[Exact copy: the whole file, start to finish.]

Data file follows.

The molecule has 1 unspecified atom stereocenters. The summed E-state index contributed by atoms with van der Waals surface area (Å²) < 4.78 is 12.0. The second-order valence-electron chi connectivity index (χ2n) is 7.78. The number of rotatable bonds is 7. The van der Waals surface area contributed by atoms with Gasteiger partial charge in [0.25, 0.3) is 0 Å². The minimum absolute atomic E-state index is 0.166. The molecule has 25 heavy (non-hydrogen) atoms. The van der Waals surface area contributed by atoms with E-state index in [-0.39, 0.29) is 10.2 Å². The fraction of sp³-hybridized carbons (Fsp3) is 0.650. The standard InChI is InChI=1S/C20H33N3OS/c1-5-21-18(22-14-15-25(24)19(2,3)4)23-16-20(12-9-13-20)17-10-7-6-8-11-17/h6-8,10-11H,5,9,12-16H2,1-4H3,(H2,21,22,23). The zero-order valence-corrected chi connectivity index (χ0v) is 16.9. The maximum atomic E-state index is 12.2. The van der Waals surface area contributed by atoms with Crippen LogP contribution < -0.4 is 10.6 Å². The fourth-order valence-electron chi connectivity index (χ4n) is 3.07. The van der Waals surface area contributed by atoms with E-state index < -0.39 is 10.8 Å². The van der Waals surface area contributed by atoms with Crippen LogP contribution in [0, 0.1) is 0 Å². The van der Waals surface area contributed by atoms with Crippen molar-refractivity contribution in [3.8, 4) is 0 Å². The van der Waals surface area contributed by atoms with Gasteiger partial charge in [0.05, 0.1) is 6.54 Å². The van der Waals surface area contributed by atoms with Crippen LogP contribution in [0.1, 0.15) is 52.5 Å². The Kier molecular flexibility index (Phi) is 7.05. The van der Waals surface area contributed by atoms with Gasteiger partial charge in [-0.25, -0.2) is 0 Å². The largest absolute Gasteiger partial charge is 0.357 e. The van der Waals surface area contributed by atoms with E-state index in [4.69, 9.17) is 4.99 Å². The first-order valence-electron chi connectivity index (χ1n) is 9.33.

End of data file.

The molecule has 1 unspecified atom stereocenters. The summed E-state index contributed by atoms with van der Waals surface area (Å²) < 4.78 is 12.0. The second-order valence-electron chi connectivity index (χ2n) is 7.78. The number of rotatable bonds is 7. The van der Waals surface area contributed by atoms with Gasteiger partial charge in [0.25, 0.3) is 0 Å². The minimum absolute atomic E-state index is 0.166. The molecule has 25 heavy (non-hydrogen) atoms. The van der Waals surface area contributed by atoms with E-state index in [-0.39, 0.29) is 10.2 Å². The fraction of sp³-hybridized carbons (Fsp3) is 0.650. The standard InChI is InChI=1S/C20H33N3OS/c1-5-21-18(22-14-15-25(24)19(2,3)4)23-16-20(12-9-13-20)17-10-7-6-8-11-17/h6-8,10-11H,5,9,12-16H2,1-4H3,(H2,21,22,23). The zero-order valence-corrected chi connectivity index (χ0v) is 16.9. The maximum atomic E-state index is 12.2. The van der Waals surface area contributed by atoms with Crippen LogP contribution < -0.4 is 10.6 Å². The fourth-order valence-electron chi connectivity index (χ4n) is 3.07. The van der Waals surface area contributed by atoms with E-state index < -0.39 is 10.8 Å². The van der Waals surface area contributed by atoms with Crippen LogP contribution in [0, 0.1) is 0 Å². The van der Waals surface area contributed by atoms with Crippen molar-refractivity contribution in [3.8, 4) is 0 Å². The van der Waals surface area contributed by atoms with Gasteiger partial charge in [0.05, 0.1) is 6.54 Å². The van der Waals surface area contributed by atoms with Crippen LogP contribution in [0.1, 0.15) is 52.5 Å². The Kier molecular flexibility index (Phi) is 7.05. The van der Waals surface area contributed by atoms with Gasteiger partial charge in [-0.25, -0.2) is 0 Å². The largest absolute Gasteiger partial charge is 0.357 e. The van der Waals surface area contributed by atoms with E-state index in [4.69, 9.17) is 4.99 Å². The first-order valence-electron chi connectivity index (χ1n) is 9.33.